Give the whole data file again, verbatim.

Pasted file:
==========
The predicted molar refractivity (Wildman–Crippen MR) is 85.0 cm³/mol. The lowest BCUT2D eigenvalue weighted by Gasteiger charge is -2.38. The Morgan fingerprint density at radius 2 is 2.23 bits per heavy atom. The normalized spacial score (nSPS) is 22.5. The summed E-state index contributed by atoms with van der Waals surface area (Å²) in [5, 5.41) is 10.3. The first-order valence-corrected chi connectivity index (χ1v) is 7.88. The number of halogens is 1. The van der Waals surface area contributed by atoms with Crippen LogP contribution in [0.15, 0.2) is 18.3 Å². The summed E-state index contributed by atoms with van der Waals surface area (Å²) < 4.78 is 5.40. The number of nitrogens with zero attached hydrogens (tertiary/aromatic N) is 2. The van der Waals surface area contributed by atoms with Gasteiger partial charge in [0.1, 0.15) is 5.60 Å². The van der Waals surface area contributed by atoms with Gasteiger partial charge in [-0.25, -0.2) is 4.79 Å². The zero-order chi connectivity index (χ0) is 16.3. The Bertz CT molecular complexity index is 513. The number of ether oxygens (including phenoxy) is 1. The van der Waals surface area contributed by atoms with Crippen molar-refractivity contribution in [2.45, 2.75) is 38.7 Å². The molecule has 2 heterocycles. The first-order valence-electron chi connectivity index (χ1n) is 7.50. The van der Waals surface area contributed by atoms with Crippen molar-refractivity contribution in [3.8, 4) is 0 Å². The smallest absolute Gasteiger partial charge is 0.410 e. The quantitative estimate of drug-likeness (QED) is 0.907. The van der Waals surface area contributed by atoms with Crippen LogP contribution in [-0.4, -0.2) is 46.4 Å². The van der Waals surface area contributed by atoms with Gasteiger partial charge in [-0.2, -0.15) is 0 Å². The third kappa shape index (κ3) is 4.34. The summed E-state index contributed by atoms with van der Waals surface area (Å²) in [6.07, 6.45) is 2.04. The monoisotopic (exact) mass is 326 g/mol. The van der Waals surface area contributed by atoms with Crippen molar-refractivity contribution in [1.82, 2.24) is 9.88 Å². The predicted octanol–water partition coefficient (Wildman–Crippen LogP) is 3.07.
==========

The predicted molar refractivity (Wildman–Crippen MR) is 85.0 cm³/mol. The lowest BCUT2D eigenvalue weighted by Gasteiger charge is -2.38. The Morgan fingerprint density at radius 2 is 2.23 bits per heavy atom. The normalized spacial score (nSPS) is 22.5. The summed E-state index contributed by atoms with van der Waals surface area (Å²) in [5, 5.41) is 10.3. The first-order valence-corrected chi connectivity index (χ1v) is 7.88. The number of halogens is 1. The van der Waals surface area contributed by atoms with Crippen LogP contribution in [0.15, 0.2) is 18.3 Å². The summed E-state index contributed by atoms with van der Waals surface area (Å²) < 4.78 is 5.40. The number of nitrogens with zero attached hydrogens (tertiary/aromatic N) is 2. The van der Waals surface area contributed by atoms with Gasteiger partial charge in [0.1, 0.15) is 5.60 Å². The van der Waals surface area contributed by atoms with Gasteiger partial charge in [-0.25, -0.2) is 4.79 Å². The zero-order chi connectivity index (χ0) is 16.3. The Bertz CT molecular complexity index is 513. The number of ether oxygens (including phenoxy) is 1. The van der Waals surface area contributed by atoms with Crippen molar-refractivity contribution in [2.45, 2.75) is 38.7 Å². The molecule has 2 heterocycles. The first-order valence-electron chi connectivity index (χ1n) is 7.50. The van der Waals surface area contributed by atoms with Crippen molar-refractivity contribution in [3.8, 4) is 0 Å². The smallest absolute Gasteiger partial charge is 0.410 e. The quantitative estimate of drug-likeness (QED) is 0.907. The van der Waals surface area contributed by atoms with Crippen LogP contribution in [-0.4, -0.2) is 46.4 Å². The van der Waals surface area contributed by atoms with Gasteiger partial charge in [-0.2, -0.15) is 0 Å². The third kappa shape index (κ3) is 4.34. The summed E-state index contributed by atoms with van der Waals surface area (Å²) in [6.07, 6.45) is 2.04. The monoisotopic (exact) mass is 326 g/mol. The van der Waals surface area contributed by atoms with Crippen molar-refractivity contribution in [1.82, 2.24) is 9.88 Å². The predicted octanol–water partition coefficient (Wildman–Crippen LogP) is 3.07.